Gateway is a Department of Energy-sponsored demonstration project. It looks at LEDs being used in real, honest-to-goodness projects, tracks how easy it is to specify, order, and install them, and how well they work over time. We talk to installers, maintenance people, and users, and we get feedback on how people do or don’t like the products. We also monitor energy use and conduct life-cycle cost analyses. The intent is to tell a story about LEDs that encourages people to use them wisely and to avoid pitfalls. The hope is that people will do a better job of specifying LEDs and that they’ll install products that people like and that will begin saving energy as soon as possible.

Short- and long-term testing is an important part of the project. Some products are sent to photometric labs when they’re new so we know how many lumens they deliver, how much power they draw, what the color is, what the light distribution is, etc. Then we decide with the client how far down the road we’re going to take those same products and send them back for photometry. This allows us to track how products are doing over time.

We have a range of projects that we look at. Some involve outdoor street lighting, parking garages, and high-end hotels. We even have results on museums that were published recently, which I’m very happy about because they tell a wonderful story about the visual effects LEDs can produce, their impact on art conservation, and their life-cycle cost implications. We also have projects looking at LED products in offices and classrooms. It’s an interesting program that gathers a lot of technical and experiential information and tries to tell a story in a readable way.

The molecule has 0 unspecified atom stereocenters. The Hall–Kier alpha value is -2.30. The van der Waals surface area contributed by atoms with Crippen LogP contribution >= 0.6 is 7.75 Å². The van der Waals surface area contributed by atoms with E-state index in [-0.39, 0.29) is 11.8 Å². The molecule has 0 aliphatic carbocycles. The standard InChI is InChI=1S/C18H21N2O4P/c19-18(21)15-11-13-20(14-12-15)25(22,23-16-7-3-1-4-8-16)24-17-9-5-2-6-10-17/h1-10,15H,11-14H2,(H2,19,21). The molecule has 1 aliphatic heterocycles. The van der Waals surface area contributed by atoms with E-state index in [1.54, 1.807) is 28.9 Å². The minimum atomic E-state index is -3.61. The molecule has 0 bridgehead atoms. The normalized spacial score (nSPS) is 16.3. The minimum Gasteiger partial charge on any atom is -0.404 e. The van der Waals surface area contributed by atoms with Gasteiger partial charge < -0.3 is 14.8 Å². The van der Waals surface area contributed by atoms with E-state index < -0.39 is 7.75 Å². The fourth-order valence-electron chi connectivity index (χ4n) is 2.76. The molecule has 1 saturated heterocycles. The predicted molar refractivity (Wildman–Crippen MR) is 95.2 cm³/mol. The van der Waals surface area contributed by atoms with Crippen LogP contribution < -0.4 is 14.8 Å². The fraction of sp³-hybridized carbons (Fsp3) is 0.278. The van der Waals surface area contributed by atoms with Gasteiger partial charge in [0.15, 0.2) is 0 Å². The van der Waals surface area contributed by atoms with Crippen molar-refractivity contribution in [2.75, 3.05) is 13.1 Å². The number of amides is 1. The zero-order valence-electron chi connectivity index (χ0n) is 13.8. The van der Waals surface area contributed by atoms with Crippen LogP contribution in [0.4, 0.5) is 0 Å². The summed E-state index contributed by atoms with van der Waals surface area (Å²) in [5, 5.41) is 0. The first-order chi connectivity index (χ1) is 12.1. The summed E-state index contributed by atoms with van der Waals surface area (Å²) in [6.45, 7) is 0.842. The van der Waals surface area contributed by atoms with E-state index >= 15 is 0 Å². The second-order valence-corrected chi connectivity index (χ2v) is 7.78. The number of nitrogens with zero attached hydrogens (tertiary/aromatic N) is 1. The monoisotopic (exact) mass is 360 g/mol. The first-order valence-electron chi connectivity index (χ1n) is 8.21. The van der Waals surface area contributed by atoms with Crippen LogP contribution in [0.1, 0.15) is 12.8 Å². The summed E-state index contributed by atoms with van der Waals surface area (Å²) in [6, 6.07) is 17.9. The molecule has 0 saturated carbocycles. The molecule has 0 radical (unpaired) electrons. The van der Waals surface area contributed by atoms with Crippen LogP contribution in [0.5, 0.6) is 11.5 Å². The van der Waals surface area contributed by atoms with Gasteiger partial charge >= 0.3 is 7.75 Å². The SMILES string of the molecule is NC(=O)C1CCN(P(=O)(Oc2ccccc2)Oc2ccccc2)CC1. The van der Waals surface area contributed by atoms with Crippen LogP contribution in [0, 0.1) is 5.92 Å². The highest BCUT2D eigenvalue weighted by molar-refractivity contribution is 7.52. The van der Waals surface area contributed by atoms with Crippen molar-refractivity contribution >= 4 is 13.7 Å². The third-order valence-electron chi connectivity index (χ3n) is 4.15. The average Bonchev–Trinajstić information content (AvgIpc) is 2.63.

There have been a lot of obstacles to getting people to embrace LEDs. They’re often expensive because they’re new technology, and you don’t want to spend the money unless you know it’s going to give you a good energy story and be a desirable and durable product. Color has been funky in past years, and you don’t want to specify a product where the client is going to be unhappy with the color results, especially in applications where color is critical. Energy efficiency has been marginal in some applications, especially when compared to fluorescents. The great news is LEDs are improving quickly. There are already products that excel visually and save significant energy.

We’ve had some surprising findings along the way. For example, some LED products aren’t happy being dimmed. They may produce flashing or jittery effects—behavior that’s unacceptable. Some LEDs in Gateway studies performed well for the first year, but the fixture was too hot for the LED product and the lamps degraded in light output. We also found some lamps that are shifting slightly yellow after a year’s operation. We don’t know what’s going on there or how to prevent it from happening yet, but we’re checking into it and will provide an update to the original Gateway report when we know what the solution is. Part of the job of Gateway is to identify any problems, inform specifiers and manufacturers about the issues, and then explain how to fix them.

Gateway is just one of the projects I work on. I moved here for an opportunity to make a difference in the lighting industry in terms of energy efficiency. As a designer in upstate New York, I worked on LEED and non-LEED projects, but energy efficiency was always my focus. Working for PNNL, I can really work toward lighting energy efficiency, reminding the industry that there’s more to quality lighting than just lumens per watt. Here, I’m in a position to help engineers understand what issues specifiers and users need to know about and what issues they deal with on projects in different environments. If LED products become more responsive to those needs, they’ll be adopted sooner and will save significant energy more quickly.

Naomi Miller 2012Naomi Miller landed at Pacific Northwest National Laboratory as a designer and scientist in the Solid State Lighting Program after ten years at her own lighting-design studio in Troy, NY. She is a fellow of the IESNA and the IALD. Her work bridges the gap between technology and application by helping the industry overcome hurdles in LED use.